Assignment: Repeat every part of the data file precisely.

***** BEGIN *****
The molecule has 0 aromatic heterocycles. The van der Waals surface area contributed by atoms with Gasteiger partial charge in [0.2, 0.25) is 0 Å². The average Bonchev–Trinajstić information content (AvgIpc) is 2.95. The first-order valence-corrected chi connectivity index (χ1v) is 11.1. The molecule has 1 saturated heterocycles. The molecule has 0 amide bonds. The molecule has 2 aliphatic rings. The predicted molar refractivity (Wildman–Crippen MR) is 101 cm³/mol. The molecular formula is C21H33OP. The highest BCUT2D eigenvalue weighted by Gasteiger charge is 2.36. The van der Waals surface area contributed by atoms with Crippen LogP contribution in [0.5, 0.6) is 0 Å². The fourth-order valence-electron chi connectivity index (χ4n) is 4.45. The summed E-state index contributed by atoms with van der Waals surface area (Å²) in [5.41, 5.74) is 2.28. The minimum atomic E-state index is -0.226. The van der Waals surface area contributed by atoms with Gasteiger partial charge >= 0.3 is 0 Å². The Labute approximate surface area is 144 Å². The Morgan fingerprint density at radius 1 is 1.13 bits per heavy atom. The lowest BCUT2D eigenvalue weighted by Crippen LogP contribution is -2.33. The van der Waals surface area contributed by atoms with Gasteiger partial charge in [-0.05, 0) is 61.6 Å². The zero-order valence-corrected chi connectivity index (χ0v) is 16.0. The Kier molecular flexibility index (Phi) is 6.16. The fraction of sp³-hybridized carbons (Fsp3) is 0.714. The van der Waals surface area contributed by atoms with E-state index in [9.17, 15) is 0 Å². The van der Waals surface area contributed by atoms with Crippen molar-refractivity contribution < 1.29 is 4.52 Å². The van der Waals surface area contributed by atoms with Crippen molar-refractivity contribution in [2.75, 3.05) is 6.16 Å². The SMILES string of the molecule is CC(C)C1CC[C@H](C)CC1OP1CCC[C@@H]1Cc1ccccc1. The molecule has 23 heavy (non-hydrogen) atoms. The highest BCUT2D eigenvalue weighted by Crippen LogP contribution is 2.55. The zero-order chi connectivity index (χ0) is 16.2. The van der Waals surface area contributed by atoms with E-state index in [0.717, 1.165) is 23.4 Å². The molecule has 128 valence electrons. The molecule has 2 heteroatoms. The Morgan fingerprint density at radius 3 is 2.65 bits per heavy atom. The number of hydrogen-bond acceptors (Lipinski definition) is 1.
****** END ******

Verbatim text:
The molecule has 0 aromatic heterocycles. The van der Waals surface area contributed by atoms with Gasteiger partial charge in [0.2, 0.25) is 0 Å². The average Bonchev–Trinajstić information content (AvgIpc) is 2.95. The first-order valence-corrected chi connectivity index (χ1v) is 11.1. The molecule has 1 saturated heterocycles. The molecule has 0 amide bonds. The molecule has 2 aliphatic rings. The predicted molar refractivity (Wildman–Crippen MR) is 101 cm³/mol. The molecular formula is C21H33OP. The highest BCUT2D eigenvalue weighted by Gasteiger charge is 2.36. The van der Waals surface area contributed by atoms with Crippen LogP contribution in [0.5, 0.6) is 0 Å². The fourth-order valence-electron chi connectivity index (χ4n) is 4.45. The summed E-state index contributed by atoms with van der Waals surface area (Å²) in [5.41, 5.74) is 2.28. The minimum atomic E-state index is -0.226. The van der Waals surface area contributed by atoms with Gasteiger partial charge >= 0.3 is 0 Å². The Labute approximate surface area is 144 Å². The Morgan fingerprint density at radius 1 is 1.13 bits per heavy atom. The lowest BCUT2D eigenvalue weighted by Crippen LogP contribution is -2.33. The van der Waals surface area contributed by atoms with Gasteiger partial charge in [-0.05, 0) is 61.6 Å². The zero-order valence-corrected chi connectivity index (χ0v) is 16.0. The Kier molecular flexibility index (Phi) is 6.16. The fraction of sp³-hybridized carbons (Fsp3) is 0.714. The van der Waals surface area contributed by atoms with E-state index in [9.17, 15) is 0 Å². The van der Waals surface area contributed by atoms with Crippen molar-refractivity contribution < 1.29 is 4.52 Å². The van der Waals surface area contributed by atoms with Crippen molar-refractivity contribution in [2.75, 3.05) is 6.16 Å². The SMILES string of the molecule is CC(C)C1CC[C@H](C)CC1OP1CCC[C@@H]1Cc1ccccc1. The molecule has 23 heavy (non-hydrogen) atoms. The highest BCUT2D eigenvalue weighted by Crippen LogP contribution is 2.55. The zero-order chi connectivity index (χ0) is 16.2. The van der Waals surface area contributed by atoms with E-state index in [0.717, 1.165) is 23.4 Å². The molecule has 128 valence electrons. The molecule has 2 heteroatoms. The Morgan fingerprint density at radius 3 is 2.65 bits per heavy atom. The number of hydrogen-bond acceptors (Lipinski definition) is 1.